Pierre Joseph Redouté (1759–1840), the most celebrated of all flower painters and illustrators, numbered among his patrons five royal ladies of France, including Marie Antoinette and the Empress Josephine.

'Les Roses' is Redouté's most famous work. The Chatsworth copy juxtaposes two separate impressions of each of the 169 plates: one printed in colour and finished by hand, the other printed uncoloured on brown paper. The technique perfected by Redouté and his team of engravers was to print the illustrations in colour from stipple-engraved plates, working from the original watercolour paintings he made on vellum.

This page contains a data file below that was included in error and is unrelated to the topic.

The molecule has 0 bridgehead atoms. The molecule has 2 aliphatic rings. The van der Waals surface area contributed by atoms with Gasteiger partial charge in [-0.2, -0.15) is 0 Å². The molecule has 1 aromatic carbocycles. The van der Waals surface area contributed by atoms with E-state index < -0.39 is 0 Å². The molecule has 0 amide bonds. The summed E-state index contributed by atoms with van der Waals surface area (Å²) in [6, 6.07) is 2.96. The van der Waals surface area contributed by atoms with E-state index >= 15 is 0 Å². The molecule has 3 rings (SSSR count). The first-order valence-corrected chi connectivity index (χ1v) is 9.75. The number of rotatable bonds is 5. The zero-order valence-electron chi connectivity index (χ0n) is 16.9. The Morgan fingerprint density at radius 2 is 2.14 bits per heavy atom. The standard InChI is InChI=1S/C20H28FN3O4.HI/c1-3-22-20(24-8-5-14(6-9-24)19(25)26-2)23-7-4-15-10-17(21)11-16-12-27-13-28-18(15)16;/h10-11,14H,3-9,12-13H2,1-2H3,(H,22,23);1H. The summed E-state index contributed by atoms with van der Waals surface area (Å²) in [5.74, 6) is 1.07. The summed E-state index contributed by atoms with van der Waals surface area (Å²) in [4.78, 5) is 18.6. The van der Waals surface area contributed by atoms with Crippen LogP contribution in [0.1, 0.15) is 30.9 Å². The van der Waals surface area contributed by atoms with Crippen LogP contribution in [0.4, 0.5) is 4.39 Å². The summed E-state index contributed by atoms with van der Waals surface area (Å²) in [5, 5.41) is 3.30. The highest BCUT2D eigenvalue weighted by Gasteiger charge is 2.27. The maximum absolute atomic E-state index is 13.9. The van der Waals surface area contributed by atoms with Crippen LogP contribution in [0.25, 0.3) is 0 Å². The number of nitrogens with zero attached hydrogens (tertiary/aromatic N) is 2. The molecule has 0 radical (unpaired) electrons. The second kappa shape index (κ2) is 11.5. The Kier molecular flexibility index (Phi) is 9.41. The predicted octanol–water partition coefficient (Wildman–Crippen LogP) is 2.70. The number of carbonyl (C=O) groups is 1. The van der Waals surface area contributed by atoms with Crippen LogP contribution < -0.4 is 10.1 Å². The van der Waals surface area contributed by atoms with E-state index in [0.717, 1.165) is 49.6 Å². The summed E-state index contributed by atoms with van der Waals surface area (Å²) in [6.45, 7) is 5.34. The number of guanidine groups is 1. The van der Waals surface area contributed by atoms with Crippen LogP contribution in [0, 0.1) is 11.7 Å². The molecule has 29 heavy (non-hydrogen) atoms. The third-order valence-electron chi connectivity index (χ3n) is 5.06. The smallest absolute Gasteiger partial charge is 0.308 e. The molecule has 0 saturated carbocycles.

Stipple-engraving favoured extremely delicate gradations of tone, rendered by dots rather than lines or cross-hatching. All the main colours were meticulously dabbed onto a single plate before each impression was taken. The resulting colour print was then finished off by hand, usually by Redouté himself.    

'Les Roses' was acquired for the Library at Chatsworth by Andrew Robert Buxton Cavendish, 11th Duke of Devonshire, and bears his armorial bookplate.

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